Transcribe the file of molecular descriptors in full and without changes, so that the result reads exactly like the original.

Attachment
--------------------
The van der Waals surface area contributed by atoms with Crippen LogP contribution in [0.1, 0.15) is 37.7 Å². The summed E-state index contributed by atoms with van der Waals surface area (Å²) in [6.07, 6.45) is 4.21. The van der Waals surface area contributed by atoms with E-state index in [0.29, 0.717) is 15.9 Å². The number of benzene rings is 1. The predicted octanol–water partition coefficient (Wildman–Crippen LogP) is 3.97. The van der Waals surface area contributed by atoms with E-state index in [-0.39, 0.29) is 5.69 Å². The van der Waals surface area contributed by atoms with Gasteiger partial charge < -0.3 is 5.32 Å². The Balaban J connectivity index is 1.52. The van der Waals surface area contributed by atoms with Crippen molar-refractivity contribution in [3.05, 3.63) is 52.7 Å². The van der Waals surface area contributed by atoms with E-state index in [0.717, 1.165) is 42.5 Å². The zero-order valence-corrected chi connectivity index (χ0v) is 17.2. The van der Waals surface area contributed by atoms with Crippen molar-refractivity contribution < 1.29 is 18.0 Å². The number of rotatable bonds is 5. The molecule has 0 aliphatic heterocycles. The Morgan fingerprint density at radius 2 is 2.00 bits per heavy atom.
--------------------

The van der Waals surface area contributed by atoms with Crippen LogP contribution in [0.1, 0.15) is 37.7 Å². The summed E-state index contributed by atoms with van der Waals surface area (Å²) in [6.07, 6.45) is 4.21. The van der Waals surface area contributed by atoms with E-state index in [0.29, 0.717) is 15.9 Å². The number of benzene rings is 1. The predicted octanol–water partition coefficient (Wildman–Crippen LogP) is 3.97. The van der Waals surface area contributed by atoms with E-state index in [-0.39, 0.29) is 5.69 Å². The van der Waals surface area contributed by atoms with Gasteiger partial charge < -0.3 is 5.32 Å². The Balaban J connectivity index is 1.52. The van der Waals surface area contributed by atoms with Crippen molar-refractivity contribution in [3.05, 3.63) is 52.7 Å². The van der Waals surface area contributed by atoms with E-state index in [0.717, 1.165) is 42.5 Å². The zero-order valence-corrected chi connectivity index (χ0v) is 17.2. The van der Waals surface area contributed by atoms with Crippen molar-refractivity contribution < 1.29 is 18.0 Å². The number of rotatable bonds is 5. The molecule has 0 aliphatic heterocycles. The Morgan fingerprint density at radius 2 is 2.00 bits per heavy atom.